volume 18 of in america: 2009 june-october  work & days: a lifetime journal project  



















Parts 1 and 2, London - galleries, music, old friends, take Eurostar to Paris for lunch.

Notes: Ackroyd London: a biography, Andy Harper Feast of skulls, Updike My father's tears and other stories, Carson The glass essay, Constable's oil sketches, emotional causes of illness, Mariposa traicionera, vocal tics, coastal fog, Sourcebook of decorative stone, Jones The known world, Barbara Stafford Echo objects: the cognitive work of images, Turrell, Richard Holmes The age of wonder, Least Heat Moon Prairy Erth, Shame and its sisters, Hinton Seashore life of southern California.

Mentioned: Tom Fendler, Luke, Margaret Gosley, Jane Downey, Andy Wyman, Tony Nesbit, Sara Chisholm, Lauren Harris, Laura Taylor/Byrne, Wende Davis, Martin Ware, Duncan McNaughton, Larry Stein, Olivia Kachman, Jim Campbell.

111 Ramsey Hall, the Tate Modern, Parliament Hill Fields, Burghley Rd, Sainte Union School, Tottenham Court Road, Caffé Nero, Marks and Spencers, Millennium Bridge, St Paul's, Embankment Station, Charing Cross Bridge, Cat's Café, Warren Street Station, Eurostar stations in London and Paris, St Pancras Station, Hotel des Maronniers terrace, Seine embankment, Prêt à Manger Café, 4 St Alban's Road, 52 Burghley Rd, Ingestre Rd, Holly Lodge, Highgate Cemetery, Makepeace Avenue, Picadilly, Konstamm Nursery, Swain's Lane, Mile End, Regent Canal, Canary Wharf, 62 White Horse Road, Stepney, The Green Man at Putney Heath, the Tate Modern tearoom, The Haunch of Venison, Starbucks at the Birmingham station, St Martin in the Fields, Green Park, the Mall, St James Park, Royal Academy forecourt, Whitechapel Gallery, the Museum of London, Regent's Park, St John's Lodge gardens, new British Museum reading rooms, Tufnell Park, College Lane, Highgate Road, Victoria & Albert room 88, the Serpentine, Foyles Bookstore, the South Harringay Passage, Finsbury Park, Mattison Rd, Table Mountain, Seven Sisters Road, Blackfriars Bridge, Brixton, Westminster Bridge, the Parliament Buildings, Westminster Abbey, St Alban the Martyr in Holborn, Archway, Cilantro Café, Marquis Road, York Way, Market Rd, Brewery Rd, Caledonian Road, Leather Lane, Greenwich, Richmond Park, the Calabria, Capilano Gorge, Jericho Beach, First United Church, River Drive, New Town Bakery, Alexander Street, Stanley Park Seawall, Second Narrows, the North Shore, Siwash Rock, First Beach, Second Beach, Garnet Ave, Target, Amvets, Bloomingdales, University Heights Library, Babycakes, Canyon Pottery, Kearny Villa Road, Clairemont, Ocean Beach Pier, Newport Antiques.

Lee Bontecou, Gordon Smith, Aganeta Dyck, Anselm Kiefer, Cornelia Parker, Time Out, David Claerbout's The American Room at Hauser & Wirth Gallery, Strongbow Jacques cider, Susan Gritton in Cosí fan tutti, Suave sia il viento, Bill Viola, Damasio, The road, Art forum, Moskvitin An essay on the origin of thought, Anne Carson, Constable oil sketches, Annie Liebowitz's photos of Susan Sontag, Richard Long, Gilligan The deepening darkness: patriarch, resistance and democracy's future , Fauré's Requiem, Hickory wind, The pacificist who went to war NFB, Moonstruck, Deleuze, John Adams Shaker loops, Love and its disappointments, Wasowski Native gardens for dry climates, Coast to coast, Alice Notley, Religulous, City of god, Jesus camp, This gun's for hire, Korzybski Science and sanity, Andy Wyman, Martin Bloom, & Kerry Bloom of Shambolica in A sailor's life, The edge of heaven, Enya.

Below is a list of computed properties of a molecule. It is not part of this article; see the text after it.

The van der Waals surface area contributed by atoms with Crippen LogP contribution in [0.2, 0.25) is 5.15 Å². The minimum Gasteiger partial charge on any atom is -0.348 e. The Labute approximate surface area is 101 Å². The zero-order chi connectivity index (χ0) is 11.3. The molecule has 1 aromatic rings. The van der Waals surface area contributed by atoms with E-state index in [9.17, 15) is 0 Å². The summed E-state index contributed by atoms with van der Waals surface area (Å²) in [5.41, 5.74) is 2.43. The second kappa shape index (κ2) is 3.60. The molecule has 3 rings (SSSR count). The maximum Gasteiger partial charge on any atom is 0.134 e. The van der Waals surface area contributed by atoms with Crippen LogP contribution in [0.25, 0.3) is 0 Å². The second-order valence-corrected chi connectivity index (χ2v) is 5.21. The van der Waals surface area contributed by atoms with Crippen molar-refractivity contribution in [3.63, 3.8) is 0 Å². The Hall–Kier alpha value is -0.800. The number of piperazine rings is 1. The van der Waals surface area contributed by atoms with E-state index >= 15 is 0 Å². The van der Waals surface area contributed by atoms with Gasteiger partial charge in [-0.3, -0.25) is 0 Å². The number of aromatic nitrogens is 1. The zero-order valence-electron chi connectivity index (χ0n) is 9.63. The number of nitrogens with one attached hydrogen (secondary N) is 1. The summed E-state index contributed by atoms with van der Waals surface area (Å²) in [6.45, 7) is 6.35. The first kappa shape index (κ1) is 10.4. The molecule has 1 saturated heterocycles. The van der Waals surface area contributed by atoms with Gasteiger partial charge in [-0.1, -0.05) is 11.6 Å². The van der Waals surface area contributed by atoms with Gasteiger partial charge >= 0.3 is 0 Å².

25 June 2009

35,000', two hours to destination, outside air temperature -52F, ground speed 502 mph, distance to destination 879 miles, headwind 31 mph. It's white below, a fresh light on the wing.

There were a few hours of night over Quebec, lightning. It was every ten seconds for a while, huge light explosions to the east.

The clouds are more formed now, layers below with a different fine structure. Lumps, a flow of crescents.

Now it's as if open below, blue, but I can't see ocean.

- It's an hour and a half. Luke will be getting ready to leave for Heathrow.

Engine noise got louder and then faded down again. Tingle of vibration through my soles on the floor.

- Map shows almost at Ireland.

Old woman with dyed ash blond hair done up in curls, rhinestones on her glasses. Big lesbian gym teacher traveling with schoolchildren, tiny mouth. Crying 3-year-old.

- We're over land.


The sky had cleared when we were cruising lower toward Heathrow. I saw land disposed differently, manor houses with long lanes of trees, little cows.

Came through the exit after customs and stood looking for Luke, and there he came.

111 Ramsey Hall. West window onto a lot of traffic. Lying looking at the tree I can see from my bed, and superimposed over it northern reflected clouds. A pub on the corner, motors growling at the crosswalk.


Went out toward 3 after a nap - Warren St Station to Embankment - walked across, it's not the old bridge - walked a long way along the south bank to the Tate Modern - later walked across the winged Millennium Bridge that sights St Pauls at its north end - bus to Trafalgar Square - 24 bus to Hampstead - walked to Parliament Hill Fields - St Alban's Road to touch the door of Heath Lodge, which had a passiflora vine - 214 to Camden Town - 134 to Warren Street Station - straight into a deep hot bath - and then it was 10 o'clock. Was thinking I'm going to ache anyway, might as well walk more.

What happened in St Martin-in-the-Fields when I heard Vivaldi through the closed doors. I started to cry.

I saw a lot of art and was interested in little of it, not even the famous people. I liked the building, its plain wood floors and beautiful gridded iron air grates set flush. I liked the milky clerestory panels high over the 5th floor galleries. The stairs, stair rails carved into black planks that also were lit. The long slit windows one of which looked straight down the Millennium Bridge to St Paul's. I liked the big dining room with smart-looking servers all in black and view down onto the river. Mushy peas with mint to dip the pommes frites.